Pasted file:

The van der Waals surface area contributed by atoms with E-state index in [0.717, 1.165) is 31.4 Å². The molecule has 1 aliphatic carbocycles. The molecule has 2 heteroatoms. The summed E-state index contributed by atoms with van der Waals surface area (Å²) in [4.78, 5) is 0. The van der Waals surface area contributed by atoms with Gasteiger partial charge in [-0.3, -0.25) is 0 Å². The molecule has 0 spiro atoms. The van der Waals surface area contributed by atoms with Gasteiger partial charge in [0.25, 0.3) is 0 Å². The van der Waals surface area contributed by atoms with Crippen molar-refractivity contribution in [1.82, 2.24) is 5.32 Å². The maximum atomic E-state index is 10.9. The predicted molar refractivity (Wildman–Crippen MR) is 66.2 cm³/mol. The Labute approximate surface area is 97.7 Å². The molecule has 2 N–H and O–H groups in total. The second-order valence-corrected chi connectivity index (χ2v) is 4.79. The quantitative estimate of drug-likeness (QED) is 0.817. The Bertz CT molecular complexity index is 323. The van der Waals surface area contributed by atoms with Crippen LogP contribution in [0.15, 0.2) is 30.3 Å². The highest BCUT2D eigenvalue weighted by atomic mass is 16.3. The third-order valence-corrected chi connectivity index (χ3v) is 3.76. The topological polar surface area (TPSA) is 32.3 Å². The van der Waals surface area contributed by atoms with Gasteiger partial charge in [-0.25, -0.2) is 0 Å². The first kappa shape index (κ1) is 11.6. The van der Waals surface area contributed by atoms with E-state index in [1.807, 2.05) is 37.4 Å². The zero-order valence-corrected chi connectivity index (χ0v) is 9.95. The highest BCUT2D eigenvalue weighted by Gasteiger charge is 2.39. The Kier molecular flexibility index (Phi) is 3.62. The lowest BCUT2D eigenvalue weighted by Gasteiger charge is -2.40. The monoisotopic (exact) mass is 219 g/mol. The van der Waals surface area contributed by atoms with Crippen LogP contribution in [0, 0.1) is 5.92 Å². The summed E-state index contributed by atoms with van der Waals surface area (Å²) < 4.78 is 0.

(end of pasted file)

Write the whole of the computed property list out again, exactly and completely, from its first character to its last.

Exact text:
The van der Waals surface area contributed by atoms with E-state index in [0.717, 1.165) is 31.4 Å². The molecule has 1 aliphatic carbocycles. The molecule has 2 heteroatoms. The summed E-state index contributed by atoms with van der Waals surface area (Å²) in [4.78, 5) is 0. The van der Waals surface area contributed by atoms with Gasteiger partial charge in [-0.3, -0.25) is 0 Å². The molecule has 0 spiro atoms. The van der Waals surface area contributed by atoms with Gasteiger partial charge in [0.25, 0.3) is 0 Å². The van der Waals surface area contributed by atoms with Crippen molar-refractivity contribution in [1.82, 2.24) is 5.32 Å². The maximum atomic E-state index is 10.9. The predicted molar refractivity (Wildman–Crippen MR) is 66.2 cm³/mol. The Labute approximate surface area is 97.7 Å². The molecule has 2 N–H and O–H groups in total. The second-order valence-corrected chi connectivity index (χ2v) is 4.79. The quantitative estimate of drug-likeness (QED) is 0.817. The Bertz CT molecular complexity index is 323. The van der Waals surface area contributed by atoms with Crippen LogP contribution in [0.15, 0.2) is 30.3 Å². The highest BCUT2D eigenvalue weighted by atomic mass is 16.3. The third-order valence-corrected chi connectivity index (χ3v) is 3.76. The topological polar surface area (TPSA) is 32.3 Å². The van der Waals surface area contributed by atoms with Gasteiger partial charge in [-0.25, -0.2) is 0 Å². The first kappa shape index (κ1) is 11.6. The van der Waals surface area contributed by atoms with E-state index in [1.807, 2.05) is 37.4 Å². The zero-order valence-corrected chi connectivity index (χ0v) is 9.95. The highest BCUT2D eigenvalue weighted by Gasteiger charge is 2.39. The Kier molecular flexibility index (Phi) is 3.62. The lowest BCUT2D eigenvalue weighted by Gasteiger charge is -2.40. The monoisotopic (exact) mass is 219 g/mol. The van der Waals surface area contributed by atoms with Crippen LogP contribution in [0, 0.1) is 5.92 Å². The summed E-state index contributed by atoms with van der Waals surface area (Å²) < 4.78 is 0.